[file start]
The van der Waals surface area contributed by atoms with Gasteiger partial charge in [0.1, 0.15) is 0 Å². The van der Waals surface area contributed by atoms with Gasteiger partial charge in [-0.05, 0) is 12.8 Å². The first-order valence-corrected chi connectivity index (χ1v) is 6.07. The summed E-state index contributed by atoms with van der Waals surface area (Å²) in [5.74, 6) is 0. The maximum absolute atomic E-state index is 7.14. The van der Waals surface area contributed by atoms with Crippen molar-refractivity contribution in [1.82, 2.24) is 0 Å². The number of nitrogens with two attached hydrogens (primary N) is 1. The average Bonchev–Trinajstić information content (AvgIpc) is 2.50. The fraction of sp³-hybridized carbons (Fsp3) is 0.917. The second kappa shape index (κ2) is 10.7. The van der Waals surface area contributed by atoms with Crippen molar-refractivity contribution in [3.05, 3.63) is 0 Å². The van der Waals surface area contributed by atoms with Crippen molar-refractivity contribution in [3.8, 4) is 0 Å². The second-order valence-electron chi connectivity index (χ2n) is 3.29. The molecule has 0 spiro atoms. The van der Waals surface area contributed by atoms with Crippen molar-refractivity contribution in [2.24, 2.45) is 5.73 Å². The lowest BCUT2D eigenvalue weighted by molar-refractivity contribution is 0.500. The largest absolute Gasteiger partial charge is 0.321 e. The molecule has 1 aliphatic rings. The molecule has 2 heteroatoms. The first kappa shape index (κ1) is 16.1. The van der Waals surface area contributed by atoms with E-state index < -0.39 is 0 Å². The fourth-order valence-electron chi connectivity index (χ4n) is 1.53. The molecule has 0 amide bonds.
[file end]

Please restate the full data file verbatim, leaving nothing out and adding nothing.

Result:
The van der Waals surface area contributed by atoms with Gasteiger partial charge in [0.1, 0.15) is 0 Å². The van der Waals surface area contributed by atoms with Gasteiger partial charge in [-0.05, 0) is 12.8 Å². The first-order valence-corrected chi connectivity index (χ1v) is 6.07. The summed E-state index contributed by atoms with van der Waals surface area (Å²) in [5.74, 6) is 0. The maximum absolute atomic E-state index is 7.14. The van der Waals surface area contributed by atoms with Crippen molar-refractivity contribution in [1.82, 2.24) is 0 Å². The number of nitrogens with two attached hydrogens (primary N) is 1. The average Bonchev–Trinajstić information content (AvgIpc) is 2.50. The fraction of sp³-hybridized carbons (Fsp3) is 0.917. The second kappa shape index (κ2) is 10.7. The van der Waals surface area contributed by atoms with Crippen molar-refractivity contribution in [3.05, 3.63) is 0 Å². The van der Waals surface area contributed by atoms with Crippen molar-refractivity contribution in [3.8, 4) is 0 Å². The second-order valence-electron chi connectivity index (χ2n) is 3.29. The molecule has 0 spiro atoms. The van der Waals surface area contributed by atoms with Crippen molar-refractivity contribution in [2.24, 2.45) is 5.73 Å². The lowest BCUT2D eigenvalue weighted by molar-refractivity contribution is 0.500. The largest absolute Gasteiger partial charge is 0.321 e. The molecule has 1 aliphatic rings. The molecule has 2 heteroatoms. The first kappa shape index (κ1) is 16.1. The van der Waals surface area contributed by atoms with E-state index < -0.39 is 0 Å². The fourth-order valence-electron chi connectivity index (χ4n) is 1.53. The molecule has 0 amide bonds.